Marie Jones’s multiple award-winning comedy takes us into the memories, dreams and desires of a huge range of characters - Hollywood glamour-puss, ageing teacher, teenage wild boy, ancient tale-teller who met John Wayne – in and around a film shoot on location in County Kerry. Stories are told, secrets are revealed, and lives are changed for better and for worse, in a play overflowing with wit, humour and pathos.
What makes this performance so extraordinary is that these characters, and many more, are played by just two actors. Jones, an actress herself, has written a thoughtful comedy which trusts the craft of theatre, and this production grabs the opportunity with both hands.
Actors Dennis Herdman and James Nickerson give us hilarious wordless routines, getting their teeth into bad ‘extras’ acting and Riverdance-ing with relish. But what will live in the memory longer are their beautifully played moments scaled to this venue’s intimacy: the farmer standing on the doorstep of his son’s wake, off to milk the cows, saying almost nothing, or the silent scene-changing postural shift from two bantering children into two adults thinking about how one of the kids committed suicide five years later. It is a measure of Herdman and Nickerson’s skill that these characters – who occupy only a minute or two of a two-hour performance – provide such affecting moments.
What really makes the production sing though, is the beautiful way the actors flow, vocally and physically, into and out of characters. Timing and pace are spot-on, and there is always something new about to take shape on the stage. Director Stefan Escreet, dialect Coach Charmian Hoare, and movement director Niamh Dowling should be congratulated on their part in the virtually perfect physical and vocal pitch of scenes and characters, but even more so for the gracefully intelligent transitions between them.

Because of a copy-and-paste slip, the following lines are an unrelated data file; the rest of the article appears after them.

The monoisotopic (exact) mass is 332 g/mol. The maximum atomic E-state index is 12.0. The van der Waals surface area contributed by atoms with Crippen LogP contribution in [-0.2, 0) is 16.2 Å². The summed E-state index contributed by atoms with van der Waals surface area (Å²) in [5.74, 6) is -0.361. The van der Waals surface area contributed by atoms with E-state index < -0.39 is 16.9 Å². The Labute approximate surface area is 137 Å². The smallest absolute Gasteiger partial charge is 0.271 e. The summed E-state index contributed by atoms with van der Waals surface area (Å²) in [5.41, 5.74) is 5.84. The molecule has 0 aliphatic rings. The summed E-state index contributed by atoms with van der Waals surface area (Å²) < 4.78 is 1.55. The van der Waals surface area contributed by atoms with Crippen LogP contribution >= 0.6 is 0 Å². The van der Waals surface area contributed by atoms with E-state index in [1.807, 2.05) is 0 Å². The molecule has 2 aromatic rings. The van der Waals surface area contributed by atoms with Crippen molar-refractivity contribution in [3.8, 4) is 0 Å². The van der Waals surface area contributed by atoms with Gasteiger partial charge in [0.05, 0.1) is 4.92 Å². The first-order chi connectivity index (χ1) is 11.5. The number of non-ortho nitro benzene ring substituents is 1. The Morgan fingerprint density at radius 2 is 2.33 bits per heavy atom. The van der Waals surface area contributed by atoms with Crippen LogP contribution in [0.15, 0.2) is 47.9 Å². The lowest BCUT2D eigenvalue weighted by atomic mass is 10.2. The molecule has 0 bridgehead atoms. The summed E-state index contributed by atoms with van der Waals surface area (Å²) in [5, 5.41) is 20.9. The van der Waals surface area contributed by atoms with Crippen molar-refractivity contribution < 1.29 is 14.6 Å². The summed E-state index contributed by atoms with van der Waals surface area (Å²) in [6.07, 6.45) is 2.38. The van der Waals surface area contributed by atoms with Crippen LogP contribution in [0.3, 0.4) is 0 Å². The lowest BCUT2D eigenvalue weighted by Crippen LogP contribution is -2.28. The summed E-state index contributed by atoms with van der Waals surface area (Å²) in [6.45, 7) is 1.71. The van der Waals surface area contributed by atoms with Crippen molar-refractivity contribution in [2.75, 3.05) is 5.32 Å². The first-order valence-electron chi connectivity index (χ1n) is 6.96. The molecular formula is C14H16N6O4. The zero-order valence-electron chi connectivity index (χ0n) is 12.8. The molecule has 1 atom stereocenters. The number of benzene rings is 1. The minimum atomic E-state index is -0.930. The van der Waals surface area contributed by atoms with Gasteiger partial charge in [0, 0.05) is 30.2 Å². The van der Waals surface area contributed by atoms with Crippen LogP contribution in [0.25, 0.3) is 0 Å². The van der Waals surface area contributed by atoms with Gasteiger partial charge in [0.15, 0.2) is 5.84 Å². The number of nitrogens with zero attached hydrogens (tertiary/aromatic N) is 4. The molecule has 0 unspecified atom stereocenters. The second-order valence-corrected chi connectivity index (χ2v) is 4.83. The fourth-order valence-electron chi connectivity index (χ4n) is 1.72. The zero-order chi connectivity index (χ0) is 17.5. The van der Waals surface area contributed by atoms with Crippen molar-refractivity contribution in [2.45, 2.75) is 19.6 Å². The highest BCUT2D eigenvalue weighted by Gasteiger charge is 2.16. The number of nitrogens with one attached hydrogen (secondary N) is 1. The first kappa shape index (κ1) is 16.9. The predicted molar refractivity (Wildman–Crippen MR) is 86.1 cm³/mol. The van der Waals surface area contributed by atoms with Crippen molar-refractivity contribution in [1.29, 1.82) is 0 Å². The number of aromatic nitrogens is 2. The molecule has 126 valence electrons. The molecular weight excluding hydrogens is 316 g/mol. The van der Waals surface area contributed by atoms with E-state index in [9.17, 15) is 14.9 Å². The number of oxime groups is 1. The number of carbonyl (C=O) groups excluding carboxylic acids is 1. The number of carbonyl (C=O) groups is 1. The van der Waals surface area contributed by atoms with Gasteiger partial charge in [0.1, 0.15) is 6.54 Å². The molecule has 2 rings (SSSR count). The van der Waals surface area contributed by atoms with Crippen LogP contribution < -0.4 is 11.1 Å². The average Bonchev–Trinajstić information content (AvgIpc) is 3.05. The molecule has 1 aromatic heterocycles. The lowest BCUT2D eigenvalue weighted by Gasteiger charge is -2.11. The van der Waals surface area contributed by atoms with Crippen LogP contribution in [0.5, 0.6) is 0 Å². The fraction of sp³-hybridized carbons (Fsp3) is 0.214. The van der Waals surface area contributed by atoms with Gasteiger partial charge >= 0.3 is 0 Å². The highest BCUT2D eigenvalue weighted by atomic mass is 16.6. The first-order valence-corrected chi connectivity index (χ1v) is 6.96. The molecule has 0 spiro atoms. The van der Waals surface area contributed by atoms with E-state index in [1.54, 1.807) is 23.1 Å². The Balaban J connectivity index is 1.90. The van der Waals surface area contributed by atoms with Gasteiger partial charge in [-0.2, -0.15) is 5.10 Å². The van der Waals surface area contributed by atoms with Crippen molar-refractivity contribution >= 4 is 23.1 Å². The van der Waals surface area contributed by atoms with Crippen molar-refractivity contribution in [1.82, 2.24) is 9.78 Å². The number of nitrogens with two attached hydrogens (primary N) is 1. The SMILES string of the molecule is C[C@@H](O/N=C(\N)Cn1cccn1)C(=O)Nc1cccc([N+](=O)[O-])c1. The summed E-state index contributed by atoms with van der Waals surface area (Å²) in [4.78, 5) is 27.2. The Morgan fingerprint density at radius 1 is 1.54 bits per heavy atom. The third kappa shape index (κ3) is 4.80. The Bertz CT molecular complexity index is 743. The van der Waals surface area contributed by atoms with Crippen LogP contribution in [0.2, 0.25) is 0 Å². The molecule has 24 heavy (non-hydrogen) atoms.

Only a couple of moments jar; in a space where an eye movement can speak volumes, one or two of the characterisations slip into auto pilot at times, perhaps more noticeably because the play makes sceptical fun of (particularly 'Oirish') stereotypes.
Designer Imogen Cloët’s stage of bare boards and back wall dropped within a film studio nicely points up the play’s openness to the magic of ‘the boards’, itself epitomised by the actors’ triumphant virtuoso curtain call in which we meet again all fifteen characters.
Stones In His Pockets is a poignant, and perfectly played comedy which will certainly leave you with a spring in your step.